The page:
Physics teacher Nigel Bispham is using technology to make his subject more interactive, relevant and enjoyable, George Cole reports
Nigel Bispham had never planned to go into teaching. It was only during a chance interview with a careers adviser at Oxford University (where Nigel studied physics) that he realised that he had no interest in becoming a merchant banker or working in an office full of yuppies. Banking's loss was teaching's gain. "I said I wanted to work with people and, from there, teaching became a possibility," recalls Nigel, "so my careers adviser suggested I do some youth work. I did and I liked it - I had found my vocation."
When Nigel joined Camborne school and community college in Cornwall as a physics teacher, he found that his new school had some data-logging equipment purchased under the old Technical and Vocational Educational Initiative scheme of the early 1980s. "Back then, we had an ICT suite with a few low-end PCs, which were not enough for whole-class work," Nigel recalls. "Added to this, coming out of a science lab to an IT lab didn't seem right and nor did it seem right for the children to sit in front of a desktop machine. There had to be better solutions.
There were, and one of them was to use Pocket PCsJ-compact, hand-held computers that were relatively cheap and highly portable. "As soon as people can hold IT in their hand, they no longer think of it as being a computer, it becomes almost an extension of themselves," says Nigel. "And another great thing about the Pocket PC is that there's no waiting for it to boot-up - you just switch on and go." He also believes that portable computers can make ICT more comfortable for teachers. "A lot of teachers fear ICT, but if you can pick it up, it removes a lot of the dread." Nigel is also a big fan of Data Harvest's data-loggers, which can be plugged into a Pocket PC. The combination has transformed Nigel's teaching in the classroom - and beyond.
Nigel is a firm believer in learning by doing whenever possible. "If you take the typical classroom, at least 30 per cent of kids will be kinaesthetic - they will learn better by being actively involved," he explains. "Teachers are great listeners and pretty good on the visual stuff, for example, using an interactive whiteboard. But there's no substitute for doing something, especially in science." Whether Nigel is teaching children in one of Camborne's feeder primaries or taking an adult learners' evening session, the chances are that they will be on their feet and working around the science lab.
A session on light with primary pupils, for example, will involve them using a Pocket PC and a light sensor to plot differing light levels for one minute. Once the graphing module has been activated, the pupils scamper round the classroom, looking inside cupboards, under tables and behind doors. When the 60 seconds are up, the children look at the graphs to determine the brightest and darkest areas in the room. "A lot of science is about graphs and ICT helps to demystify them, because it makes it so much easier to see the relationship between the cause and effect," says Nigel.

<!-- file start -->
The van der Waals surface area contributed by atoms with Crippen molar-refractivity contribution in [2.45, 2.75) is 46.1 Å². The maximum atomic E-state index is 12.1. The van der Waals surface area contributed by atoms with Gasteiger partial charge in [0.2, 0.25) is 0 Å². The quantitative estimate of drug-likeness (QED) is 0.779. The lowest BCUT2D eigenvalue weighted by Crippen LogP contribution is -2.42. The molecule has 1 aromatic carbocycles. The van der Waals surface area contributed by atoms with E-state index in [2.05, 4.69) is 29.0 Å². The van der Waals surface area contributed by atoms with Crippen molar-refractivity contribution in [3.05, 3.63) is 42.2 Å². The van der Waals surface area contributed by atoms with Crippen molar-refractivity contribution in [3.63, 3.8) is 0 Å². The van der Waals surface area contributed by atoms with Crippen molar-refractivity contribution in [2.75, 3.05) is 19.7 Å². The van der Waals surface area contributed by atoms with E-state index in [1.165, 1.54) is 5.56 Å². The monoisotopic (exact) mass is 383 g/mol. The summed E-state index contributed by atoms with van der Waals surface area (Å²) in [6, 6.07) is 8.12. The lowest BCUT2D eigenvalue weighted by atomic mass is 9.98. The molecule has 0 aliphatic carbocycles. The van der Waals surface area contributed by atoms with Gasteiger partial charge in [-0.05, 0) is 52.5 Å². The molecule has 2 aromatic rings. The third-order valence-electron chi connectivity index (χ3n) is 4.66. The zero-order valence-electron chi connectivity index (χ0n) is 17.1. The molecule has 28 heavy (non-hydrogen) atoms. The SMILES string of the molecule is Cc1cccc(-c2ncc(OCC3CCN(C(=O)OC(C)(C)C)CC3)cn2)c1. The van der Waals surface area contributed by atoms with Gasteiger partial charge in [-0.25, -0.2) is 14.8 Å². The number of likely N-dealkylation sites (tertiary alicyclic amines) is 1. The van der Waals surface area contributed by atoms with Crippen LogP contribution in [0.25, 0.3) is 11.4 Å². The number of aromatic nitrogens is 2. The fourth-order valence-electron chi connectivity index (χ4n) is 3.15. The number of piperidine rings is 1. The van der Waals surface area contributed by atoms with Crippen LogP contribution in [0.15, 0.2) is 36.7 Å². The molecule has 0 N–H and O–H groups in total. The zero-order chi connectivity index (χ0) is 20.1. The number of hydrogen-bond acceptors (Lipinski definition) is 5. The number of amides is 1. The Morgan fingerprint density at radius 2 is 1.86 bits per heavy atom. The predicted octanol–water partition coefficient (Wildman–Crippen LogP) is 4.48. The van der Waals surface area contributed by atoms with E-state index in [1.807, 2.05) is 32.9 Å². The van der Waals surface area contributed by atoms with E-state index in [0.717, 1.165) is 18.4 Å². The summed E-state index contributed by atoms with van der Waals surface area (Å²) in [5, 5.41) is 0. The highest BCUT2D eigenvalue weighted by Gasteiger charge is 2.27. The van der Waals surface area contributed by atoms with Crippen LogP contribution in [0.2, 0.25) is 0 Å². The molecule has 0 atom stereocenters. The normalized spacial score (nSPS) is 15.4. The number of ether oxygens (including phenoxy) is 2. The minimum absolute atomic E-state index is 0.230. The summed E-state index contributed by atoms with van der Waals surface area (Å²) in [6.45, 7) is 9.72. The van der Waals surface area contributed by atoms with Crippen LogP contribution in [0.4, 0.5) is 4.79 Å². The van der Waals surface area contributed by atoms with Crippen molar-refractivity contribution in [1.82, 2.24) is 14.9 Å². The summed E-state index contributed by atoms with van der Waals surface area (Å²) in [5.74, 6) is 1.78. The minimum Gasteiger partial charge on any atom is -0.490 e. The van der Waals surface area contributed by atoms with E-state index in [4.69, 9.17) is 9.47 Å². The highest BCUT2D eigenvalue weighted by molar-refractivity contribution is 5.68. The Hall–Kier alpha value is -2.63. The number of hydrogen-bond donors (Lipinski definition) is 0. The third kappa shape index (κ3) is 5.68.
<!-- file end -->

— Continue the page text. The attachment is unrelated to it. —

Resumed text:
"The reason I like using ICT is that it frees up kids to think and it removes the arduous parts, like creating a graph on paper. It's like using a calculator in maths. It removes the need to do a long division and lets you focus on the concept."
Nigel also believes in putting learning into context. In another session which examines the infra-red (heat) levels in the classroom, Nigel begins the lesson by showing the class a short video about an earthquake. "If you just sat them in front of a video and told them about it, what would be the point?" he asks. Instead, the pupils become UN rescue workers and are armed with a Pocket PC and infra-red sensor. Their task is to hunt for "bodies" (in reality, warm objects), which Nigel has buried around the room, and they search for them with great enthusiasm.
Nigel is also a big fan of using ICT to communicate with others and he and his students use email and video conferencing to link up with schools in Japan, India and Australia. "It's all about making the world a smaller place for everyone," he says. But despite his widespread use of ICT, Nigel insists: "I'm not an ICT wizard - it's all about how you use it. The creative skills we have as teachers can take pupils on a journey using their imagination. I am a teacher, plain and simple, with the desire to provide for my pupils not only what helps them learn best, but also what they enjoy, links them to the real world and enables them to be creative."
* Use ICT to enhance creativity in the classroom.
* Use ICT to cut out repetitive learning to give pupils more chance to think.
* Use ICT for a number of discrete activities that fit in to a lesson rather than one long, drawn-out activity.
* Use ICT in the classroom where you can so it is very much part of the lesson.
* Where you can, use ICT kinaesthetically to allow pupils to think on their feet.
Everything from solar wind speeds to astrological birthdays of note.
Windows on the world.
* www.bbso.njit.edu The Big Bear solar observatory.
* www.bbc.co.uk radio4science Excellent source of scientific thought both ancient and modern.
* www.darvill. clara.net Andy Darvill's science site.
* Data-logging - especially with pocket PCs - and modelling packages from New Media
* Digital video